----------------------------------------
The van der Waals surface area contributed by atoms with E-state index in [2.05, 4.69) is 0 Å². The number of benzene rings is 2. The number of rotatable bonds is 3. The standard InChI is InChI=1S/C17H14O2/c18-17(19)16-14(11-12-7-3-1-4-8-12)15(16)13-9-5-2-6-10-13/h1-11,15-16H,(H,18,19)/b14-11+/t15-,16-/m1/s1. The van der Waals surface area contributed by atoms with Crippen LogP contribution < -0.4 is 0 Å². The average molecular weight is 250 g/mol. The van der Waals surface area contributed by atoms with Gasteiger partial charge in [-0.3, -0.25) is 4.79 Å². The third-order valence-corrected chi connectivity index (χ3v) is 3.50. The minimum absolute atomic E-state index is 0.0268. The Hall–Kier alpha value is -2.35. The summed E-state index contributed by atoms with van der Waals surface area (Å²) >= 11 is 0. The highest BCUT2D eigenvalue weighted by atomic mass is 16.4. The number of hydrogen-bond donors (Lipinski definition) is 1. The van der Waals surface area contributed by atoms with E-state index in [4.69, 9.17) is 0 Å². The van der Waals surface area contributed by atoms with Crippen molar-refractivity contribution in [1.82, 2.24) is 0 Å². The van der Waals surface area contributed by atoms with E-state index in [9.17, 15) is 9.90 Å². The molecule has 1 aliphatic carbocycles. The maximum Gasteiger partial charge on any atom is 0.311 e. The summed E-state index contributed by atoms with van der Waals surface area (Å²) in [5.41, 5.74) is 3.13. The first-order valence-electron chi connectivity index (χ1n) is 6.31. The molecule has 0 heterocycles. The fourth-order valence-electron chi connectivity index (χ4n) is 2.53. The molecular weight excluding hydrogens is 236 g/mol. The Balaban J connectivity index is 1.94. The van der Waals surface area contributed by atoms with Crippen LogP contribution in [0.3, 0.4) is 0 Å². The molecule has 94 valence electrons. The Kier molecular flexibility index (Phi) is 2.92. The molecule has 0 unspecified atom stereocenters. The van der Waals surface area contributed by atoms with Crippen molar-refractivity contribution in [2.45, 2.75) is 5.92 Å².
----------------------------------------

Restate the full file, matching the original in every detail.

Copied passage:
The van der Waals surface area contributed by atoms with E-state index in [2.05, 4.69) is 0 Å². The number of benzene rings is 2. The number of rotatable bonds is 3. The standard InChI is InChI=1S/C17H14O2/c18-17(19)16-14(11-12-7-3-1-4-8-12)15(16)13-9-5-2-6-10-13/h1-11,15-16H,(H,18,19)/b14-11+/t15-,16-/m1/s1. The van der Waals surface area contributed by atoms with Crippen LogP contribution < -0.4 is 0 Å². The average molecular weight is 250 g/mol. The van der Waals surface area contributed by atoms with Gasteiger partial charge in [-0.3, -0.25) is 4.79 Å². The third-order valence-corrected chi connectivity index (χ3v) is 3.50. The minimum absolute atomic E-state index is 0.0268. The Hall–Kier alpha value is -2.35. The summed E-state index contributed by atoms with van der Waals surface area (Å²) >= 11 is 0. The highest BCUT2D eigenvalue weighted by atomic mass is 16.4. The number of hydrogen-bond donors (Lipinski definition) is 1. The van der Waals surface area contributed by atoms with E-state index in [4.69, 9.17) is 0 Å². The van der Waals surface area contributed by atoms with Crippen molar-refractivity contribution in [1.82, 2.24) is 0 Å². The van der Waals surface area contributed by atoms with E-state index in [9.17, 15) is 9.90 Å². The molecule has 1 aliphatic carbocycles. The maximum Gasteiger partial charge on any atom is 0.311 e. The summed E-state index contributed by atoms with van der Waals surface area (Å²) in [5.41, 5.74) is 3.13. The first-order valence-electron chi connectivity index (χ1n) is 6.31. The molecule has 0 heterocycles. The fourth-order valence-electron chi connectivity index (χ4n) is 2.53. The molecular weight excluding hydrogens is 236 g/mol. The Balaban J connectivity index is 1.94. The van der Waals surface area contributed by atoms with Crippen LogP contribution in [0.3, 0.4) is 0 Å². The molecule has 94 valence electrons. The Kier molecular flexibility index (Phi) is 2.92. The molecule has 0 unspecified atom stereocenters. The van der Waals surface area contributed by atoms with Crippen molar-refractivity contribution in [2.45, 2.75) is 5.92 Å².